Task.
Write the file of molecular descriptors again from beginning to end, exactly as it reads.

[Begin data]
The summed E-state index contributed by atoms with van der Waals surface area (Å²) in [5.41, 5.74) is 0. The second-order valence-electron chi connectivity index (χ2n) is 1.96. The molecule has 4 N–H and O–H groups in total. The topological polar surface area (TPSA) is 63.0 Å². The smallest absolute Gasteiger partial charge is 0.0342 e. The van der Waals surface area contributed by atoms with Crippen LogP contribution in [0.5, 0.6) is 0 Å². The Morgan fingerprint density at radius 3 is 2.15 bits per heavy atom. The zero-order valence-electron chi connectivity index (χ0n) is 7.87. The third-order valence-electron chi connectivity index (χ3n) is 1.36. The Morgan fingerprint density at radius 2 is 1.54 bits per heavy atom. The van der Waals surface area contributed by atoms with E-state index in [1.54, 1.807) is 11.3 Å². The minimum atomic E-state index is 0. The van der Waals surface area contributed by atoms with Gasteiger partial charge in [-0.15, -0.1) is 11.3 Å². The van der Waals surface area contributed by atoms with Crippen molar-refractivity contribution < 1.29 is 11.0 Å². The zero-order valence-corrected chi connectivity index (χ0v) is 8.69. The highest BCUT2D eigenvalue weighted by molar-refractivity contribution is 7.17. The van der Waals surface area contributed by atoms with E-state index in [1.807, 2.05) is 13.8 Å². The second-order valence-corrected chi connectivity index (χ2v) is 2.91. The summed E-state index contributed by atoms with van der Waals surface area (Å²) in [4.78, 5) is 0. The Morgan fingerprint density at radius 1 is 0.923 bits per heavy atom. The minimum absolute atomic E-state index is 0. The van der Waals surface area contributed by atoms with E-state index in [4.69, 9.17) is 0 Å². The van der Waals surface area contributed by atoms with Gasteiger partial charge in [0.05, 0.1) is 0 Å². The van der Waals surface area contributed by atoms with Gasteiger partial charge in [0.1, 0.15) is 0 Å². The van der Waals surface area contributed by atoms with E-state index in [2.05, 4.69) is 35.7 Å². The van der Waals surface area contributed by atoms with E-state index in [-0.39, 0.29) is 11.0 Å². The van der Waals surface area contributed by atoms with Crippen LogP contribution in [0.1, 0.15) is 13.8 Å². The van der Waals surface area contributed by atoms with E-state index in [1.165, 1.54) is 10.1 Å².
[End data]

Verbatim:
The summed E-state index contributed by atoms with van der Waals surface area (Å²) in [5.41, 5.74) is 0. The second-order valence-electron chi connectivity index (χ2n) is 1.96. The molecule has 4 N–H and O–H groups in total. The topological polar surface area (TPSA) is 63.0 Å². The smallest absolute Gasteiger partial charge is 0.0342 e. The van der Waals surface area contributed by atoms with Crippen LogP contribution in [0.5, 0.6) is 0 Å². The Morgan fingerprint density at radius 3 is 2.15 bits per heavy atom. The zero-order valence-electron chi connectivity index (χ0n) is 7.87. The third-order valence-electron chi connectivity index (χ3n) is 1.36. The Morgan fingerprint density at radius 2 is 1.54 bits per heavy atom. The van der Waals surface area contributed by atoms with E-state index in [1.54, 1.807) is 11.3 Å². The minimum atomic E-state index is 0. The van der Waals surface area contributed by atoms with Gasteiger partial charge in [-0.15, -0.1) is 11.3 Å². The van der Waals surface area contributed by atoms with Crippen molar-refractivity contribution < 1.29 is 11.0 Å². The zero-order valence-corrected chi connectivity index (χ0v) is 8.69. The highest BCUT2D eigenvalue weighted by molar-refractivity contribution is 7.17. The van der Waals surface area contributed by atoms with E-state index in [1.807, 2.05) is 13.8 Å². The second-order valence-corrected chi connectivity index (χ2v) is 2.91. The summed E-state index contributed by atoms with van der Waals surface area (Å²) in [4.78, 5) is 0. The Morgan fingerprint density at radius 1 is 0.923 bits per heavy atom. The minimum absolute atomic E-state index is 0. The van der Waals surface area contributed by atoms with E-state index in [4.69, 9.17) is 0 Å². The van der Waals surface area contributed by atoms with Gasteiger partial charge in [0.05, 0.1) is 0 Å². The van der Waals surface area contributed by atoms with Gasteiger partial charge in [0.1, 0.15) is 0 Å². The van der Waals surface area contributed by atoms with E-state index in [2.05, 4.69) is 35.7 Å². The van der Waals surface area contributed by atoms with E-state index in [-0.39, 0.29) is 11.0 Å². The van der Waals surface area contributed by atoms with Crippen LogP contribution in [0.1, 0.15) is 13.8 Å². The van der Waals surface area contributed by atoms with E-state index in [1.165, 1.54) is 10.1 Å².